Controversial supportive housing project a go in Courtenay

Controversial supportive housing project a go in Courtenay

Courtenay council approves zoning amendment

A supportive housing project that has drawn criticism from some of the neighbourhood will proceed at 988 Eighth St. in Courtenay.

At Monday’s meeting, council unanimously approved a zoning amendment to allow 46 modular homes on the City-owned land near the Kiwanis Village for seniors. The project will include 24/7 services to support homeless individuals.

At a public hearing last month, several Kiwanis residents said the project would exacerbate an already troubling situation in terms of drug activity and aggressive behaviour, considering the proximity of the Salvation Army shelter on Pidcock Avenue and the Comox Valley Recovery Centre. They feel supportive housing projects should be dispersed throughout the city, not concentrated in their neighbourhood. Those opposed have criticized the process, saying the City has expedited the project without proper consultation. Some also noted the need for a through-road in the village.

“I have some sympathy to those concerns,” Coun. Doug Hillian said. “I do think it’s unfortunate that we weren’t able to provide a longer time frame for people to digest this significant change to their neighbourhood.”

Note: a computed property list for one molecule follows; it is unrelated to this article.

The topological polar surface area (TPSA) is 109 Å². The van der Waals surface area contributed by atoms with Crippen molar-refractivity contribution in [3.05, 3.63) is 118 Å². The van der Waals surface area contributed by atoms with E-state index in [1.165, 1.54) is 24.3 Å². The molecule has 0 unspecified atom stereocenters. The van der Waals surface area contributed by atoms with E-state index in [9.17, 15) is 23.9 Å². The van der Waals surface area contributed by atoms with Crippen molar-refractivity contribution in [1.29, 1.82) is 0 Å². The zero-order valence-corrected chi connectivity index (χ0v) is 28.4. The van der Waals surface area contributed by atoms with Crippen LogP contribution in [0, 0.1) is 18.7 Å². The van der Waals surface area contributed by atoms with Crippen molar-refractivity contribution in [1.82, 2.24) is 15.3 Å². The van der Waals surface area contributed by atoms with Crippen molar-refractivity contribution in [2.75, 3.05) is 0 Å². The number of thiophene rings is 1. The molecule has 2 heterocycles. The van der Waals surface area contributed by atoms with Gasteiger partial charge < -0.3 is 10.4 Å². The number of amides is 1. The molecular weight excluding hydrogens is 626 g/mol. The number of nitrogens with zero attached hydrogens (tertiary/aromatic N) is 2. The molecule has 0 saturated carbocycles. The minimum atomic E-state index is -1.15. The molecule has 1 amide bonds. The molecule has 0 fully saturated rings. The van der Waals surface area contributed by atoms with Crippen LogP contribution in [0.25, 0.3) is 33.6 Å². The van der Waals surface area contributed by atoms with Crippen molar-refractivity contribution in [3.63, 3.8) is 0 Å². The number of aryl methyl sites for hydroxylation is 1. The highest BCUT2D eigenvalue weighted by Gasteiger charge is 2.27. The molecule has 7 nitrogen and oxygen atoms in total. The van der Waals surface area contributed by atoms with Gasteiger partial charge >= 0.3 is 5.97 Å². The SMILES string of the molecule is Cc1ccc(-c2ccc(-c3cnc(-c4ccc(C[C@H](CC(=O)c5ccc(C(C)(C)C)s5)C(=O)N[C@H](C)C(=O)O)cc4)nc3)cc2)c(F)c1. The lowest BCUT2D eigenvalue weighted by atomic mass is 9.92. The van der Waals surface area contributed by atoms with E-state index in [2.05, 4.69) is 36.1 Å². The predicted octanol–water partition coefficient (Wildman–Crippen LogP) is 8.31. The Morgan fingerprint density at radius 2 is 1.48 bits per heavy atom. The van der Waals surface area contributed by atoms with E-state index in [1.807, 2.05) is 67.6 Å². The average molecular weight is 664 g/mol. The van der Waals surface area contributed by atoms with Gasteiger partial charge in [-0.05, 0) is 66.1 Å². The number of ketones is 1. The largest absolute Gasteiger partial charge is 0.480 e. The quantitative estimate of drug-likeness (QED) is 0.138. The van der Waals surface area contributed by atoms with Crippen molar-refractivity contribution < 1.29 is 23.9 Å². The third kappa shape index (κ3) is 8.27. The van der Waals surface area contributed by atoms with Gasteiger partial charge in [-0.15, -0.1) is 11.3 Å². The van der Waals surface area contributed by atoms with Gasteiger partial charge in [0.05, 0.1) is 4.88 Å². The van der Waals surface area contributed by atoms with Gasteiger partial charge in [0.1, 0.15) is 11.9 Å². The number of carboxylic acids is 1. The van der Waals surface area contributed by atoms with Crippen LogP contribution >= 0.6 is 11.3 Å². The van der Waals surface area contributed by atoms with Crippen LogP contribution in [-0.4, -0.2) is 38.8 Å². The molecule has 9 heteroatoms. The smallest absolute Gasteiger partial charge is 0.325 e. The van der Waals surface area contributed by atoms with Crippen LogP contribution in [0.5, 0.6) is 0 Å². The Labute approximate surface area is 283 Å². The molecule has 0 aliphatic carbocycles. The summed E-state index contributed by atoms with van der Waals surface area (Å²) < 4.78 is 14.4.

The provincial government and BC Housing are partnering with the City. The John Howard Society of North Island will operate the housing and provide the services. Each home will include a private bathroom and kitchen. Residents will have access to shared amenities such as laundry.

“Everyone deserves a home,” Coun. Rebecca Lennox said.

Hillian hopes the agencies involved will build a relationship with the neighbourhood.

“I believe the residents are entitled to know who they’re dealing with,” Hillian said. “We’re asking a tremendous amount of this neighbourhood, but the reality is that the City does not own unlimited amounts of land. There’s specific pieces of land that the City owns, and council came to the decision that this particular piece of land was the most suitable. I think it’s safe to say that this particular piece of land far outweighed any other possibilities that we had available to make the project happen.”

While there’s a “crying need” locally to house the chronically homeless, Hillian said the ongoing issues in the neighbourhood need to be addressed, considering what the City is asking of residents.

Mayor Larry Jangula was absent Monday.